Ban on prepaid mobiles reflects trust deficit: Mehbooba
Criticising the ban on prepaid mobile connections in Jammu and Kashmir, Peoples Democratic Party (PDP) leader Mehbooba Mufti on Monday said it "casts a shadow of doubt" on the state's people who had enthusiastically participated in the elections. "We were expecting a compliment from New Delhi," she remarked.delhi Updated: Nov 09, 2009 19:45 IST
Criticising the ban on prepaid mobile connections in Jammu and Kashmir, Peoples Democratic Party (PDP) leader Mehbooba Mufti on Monday said it "casts a shadow of doubt" on the state's people who had enthusiastically participated in the elections. "We were expecting a compliment from New Delhi," she remarked.
Speaking at a media conference in the Indian Women's Press Corp in New Delhi, Mufti also said the central government "has to trust" the people of the state and compliment them on their participation in elections by demilitarising the state.
"There is a trust deficit. The Indian government shouldn't distrust Kashmiris," Mufti said.
"This (the ban) is ironical. Prime Minister Manmohan Singh and Home Minister P Chidambaram were claiming that Kashmir (situation) is improving fast. Then the ban contradicts their assessment," said the Peoples Democratic Party (PDP) president.
The woman politician, known for her fiery speeches, said some Indian states were affected by Maoist insurgency where "we have grave security situation, people are killed but no such restrictions are imposed".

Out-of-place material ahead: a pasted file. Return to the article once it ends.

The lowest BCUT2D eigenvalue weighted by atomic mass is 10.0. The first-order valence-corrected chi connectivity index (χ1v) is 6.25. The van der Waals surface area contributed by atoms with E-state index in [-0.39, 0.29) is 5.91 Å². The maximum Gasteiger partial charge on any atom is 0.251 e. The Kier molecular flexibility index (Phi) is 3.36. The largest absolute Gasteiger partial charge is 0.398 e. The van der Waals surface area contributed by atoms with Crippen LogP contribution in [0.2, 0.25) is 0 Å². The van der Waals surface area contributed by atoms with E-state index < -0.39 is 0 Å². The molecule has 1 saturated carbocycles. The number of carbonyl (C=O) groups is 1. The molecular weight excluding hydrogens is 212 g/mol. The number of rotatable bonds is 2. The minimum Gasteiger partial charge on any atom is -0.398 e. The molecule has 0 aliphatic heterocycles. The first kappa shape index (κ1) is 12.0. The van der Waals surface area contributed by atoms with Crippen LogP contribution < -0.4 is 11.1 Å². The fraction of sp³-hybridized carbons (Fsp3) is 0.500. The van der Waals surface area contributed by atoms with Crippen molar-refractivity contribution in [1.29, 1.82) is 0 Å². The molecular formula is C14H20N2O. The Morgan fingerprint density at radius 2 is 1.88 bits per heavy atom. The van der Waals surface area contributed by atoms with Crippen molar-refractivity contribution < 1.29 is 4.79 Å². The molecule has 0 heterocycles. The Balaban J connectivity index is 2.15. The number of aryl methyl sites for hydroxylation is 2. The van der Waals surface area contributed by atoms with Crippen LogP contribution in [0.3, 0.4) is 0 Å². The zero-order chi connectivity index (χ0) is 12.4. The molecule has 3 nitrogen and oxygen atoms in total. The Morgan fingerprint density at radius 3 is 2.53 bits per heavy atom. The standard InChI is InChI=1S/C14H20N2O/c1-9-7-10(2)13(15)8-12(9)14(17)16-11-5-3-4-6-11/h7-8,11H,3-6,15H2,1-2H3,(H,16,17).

"Then why Kashmir?" she asked.
The union home ministry has asked service providers to withdraw prepaid mobile phone facilities in Jammu and Kashmir, following reports that it was being misused by separatist guerrillas and had serious security implications.
"The decision casts a shadow of doubt on the entire 1.20 million population of the state," she said, adding "We were expecting a compliment from New Delhi for our 65 voting percentage" in the assembly elections last winter.
"This distrust has to go," she said. "And the government of India should compliment our participation in the democratic process by starting demilitarisation in the state and revocation of the Armed Forces (Special Powers) Act and other draconian laws."
"This is an opportune time," she said, adding that Pakistan was battling its own problems and was no longer in a position to take advantage of peace building measures in the state.
"Peace," she said, "is returning to the Valley and we should give peace a chance."
Mufti also welcomed the central government's "quiet diplomacy" initiative to resolve problems in Kashmir but advocated that the dialogue should be "inclusive".
"Make it an inclusive. Invite hardliners like Geelani Sahib (hawkish separatist leader Syed Ali Geelani). We need to include all shades of opinion," she said.